Studies have shown that the mercury in amalgam fillings can increase the body’s resistance to antibiotics. Antibiotic resistance puts you at a higher risk for infections, which can lead to many other serious and long-term health conditions.
If you have metal fillings, you may be wondering: What are the true risks of having mercury in my body?
Today, I’ll help you understand those risks and what you can do to protect your health.
Who Has Mercury Fillings?
Metal “amalgam” fillings used to be the only way dentists filled cavities. And even though safer, less toxic tooth-colored fillings have been available for over 30 years, believe it or not, many traditional dentists still use mercury fillings, needlessly exposing their patients to a known poison! That means many people are walking around with metal (mercury) fillings in their mouths, and some of those are old fillings that have been there for years.
The problems is, metal amalgam fillings are at least 50% mercury (they’ve been that way for more than 60 years), which is known to be toxic to the human body. Mercury escapes from the fillings every day in a vapor form. Too much can lead to mercury poisoning. So if you have metal fillings, chances are you have a toxic chemical in your body.
You don’t have to be a genius (or a scientist) to realize that putting a known poison in your mouth is utterly ridiculous! (Especially when safer options not only exist, but are readily available!)
How Do Mercury Fillings Work?
To understand the problems with mercury fillings, it’s important to understand the process of filling a cavity.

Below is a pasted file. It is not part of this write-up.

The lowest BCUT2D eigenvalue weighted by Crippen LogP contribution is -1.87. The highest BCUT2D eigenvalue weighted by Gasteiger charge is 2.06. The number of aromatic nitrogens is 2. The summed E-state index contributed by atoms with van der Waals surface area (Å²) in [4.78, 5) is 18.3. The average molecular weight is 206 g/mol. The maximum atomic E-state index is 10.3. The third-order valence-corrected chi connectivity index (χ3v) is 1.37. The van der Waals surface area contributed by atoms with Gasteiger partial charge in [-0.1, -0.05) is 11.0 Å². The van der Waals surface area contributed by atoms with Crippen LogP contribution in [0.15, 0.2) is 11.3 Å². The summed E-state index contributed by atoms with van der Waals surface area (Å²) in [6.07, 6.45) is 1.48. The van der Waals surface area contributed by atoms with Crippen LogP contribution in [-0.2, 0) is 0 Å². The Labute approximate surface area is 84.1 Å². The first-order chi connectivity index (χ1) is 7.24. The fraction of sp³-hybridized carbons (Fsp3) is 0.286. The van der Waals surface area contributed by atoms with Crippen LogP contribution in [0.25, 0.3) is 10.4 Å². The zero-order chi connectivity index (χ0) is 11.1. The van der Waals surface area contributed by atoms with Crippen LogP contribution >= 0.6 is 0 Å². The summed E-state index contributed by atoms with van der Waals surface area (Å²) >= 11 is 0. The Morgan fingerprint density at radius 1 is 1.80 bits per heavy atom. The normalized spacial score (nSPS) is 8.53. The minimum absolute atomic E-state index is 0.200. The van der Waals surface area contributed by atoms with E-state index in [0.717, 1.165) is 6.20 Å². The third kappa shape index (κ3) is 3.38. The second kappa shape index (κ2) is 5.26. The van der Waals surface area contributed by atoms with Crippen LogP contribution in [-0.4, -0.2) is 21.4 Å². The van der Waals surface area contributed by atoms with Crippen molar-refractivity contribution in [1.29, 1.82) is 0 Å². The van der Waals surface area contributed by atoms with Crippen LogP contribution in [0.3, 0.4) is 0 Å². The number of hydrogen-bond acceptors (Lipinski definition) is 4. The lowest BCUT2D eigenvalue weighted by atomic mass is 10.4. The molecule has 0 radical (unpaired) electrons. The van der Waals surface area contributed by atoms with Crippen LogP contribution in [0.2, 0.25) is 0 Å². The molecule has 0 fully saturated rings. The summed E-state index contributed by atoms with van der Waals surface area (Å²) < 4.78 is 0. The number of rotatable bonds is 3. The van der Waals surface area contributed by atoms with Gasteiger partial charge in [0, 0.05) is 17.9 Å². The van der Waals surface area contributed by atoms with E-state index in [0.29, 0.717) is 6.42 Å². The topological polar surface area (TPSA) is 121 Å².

Cavities are caused by tooth decay — the result of bacteria and acids eating away at your teeth! To surgically treat a cavity, we need to remove the decay (the infected tooth structure) and install a filling to fill the resulting hole in the tooth. Be aware: fillings DO NOT stop decay in teeth! They only treat the effect of the decay. In order to stop the decay process, you must address the dietary and lifestyle risk factors that caused the decay in the first place.
When dentists use metal fillings, they’re essentially removing decay only to replace it with another dangerous substance. Additionally, the shape of the hole that must be cut into the tooth to make the mercury filling stay put must be “dove-tailed” into the tooth. This means that the base of the filling must be wider than the top. This is because mercury fillings can’t be bonded to teeth. Therefore, they must be “locked” into the tooth using this dovetail-style prep design. This significantly weakens the structural integrity of the tooth. If you have mercury fillings in your teeth, you should plan on your teeth breaking in your lifetime. Unless, you safely replace them before they break.
The truth is, mercury fillings can harm much more than just your mouth — they’re dangerous for your whole body. Let’s see why…
How Are Mercury Fillings Linked to Antibiotic Resistance?
We’ve known for a long time that metal fillings are dangerous. In fact, this excerpt is from a study completed in 1993:
“Our findings indicate that mercury released from amalgam fillings can cause an enrichment of mercury resistance plasmids in the normal bacterial floras of primates. Many of these plasmids also carry antibiotic resistance, implicating the exposure to mercury from dental amalgams in an increased incidence of multiple antibiotic resistance plasmids in the normal floras of non-medicated subjects.” – American Society for Microbiology, 1993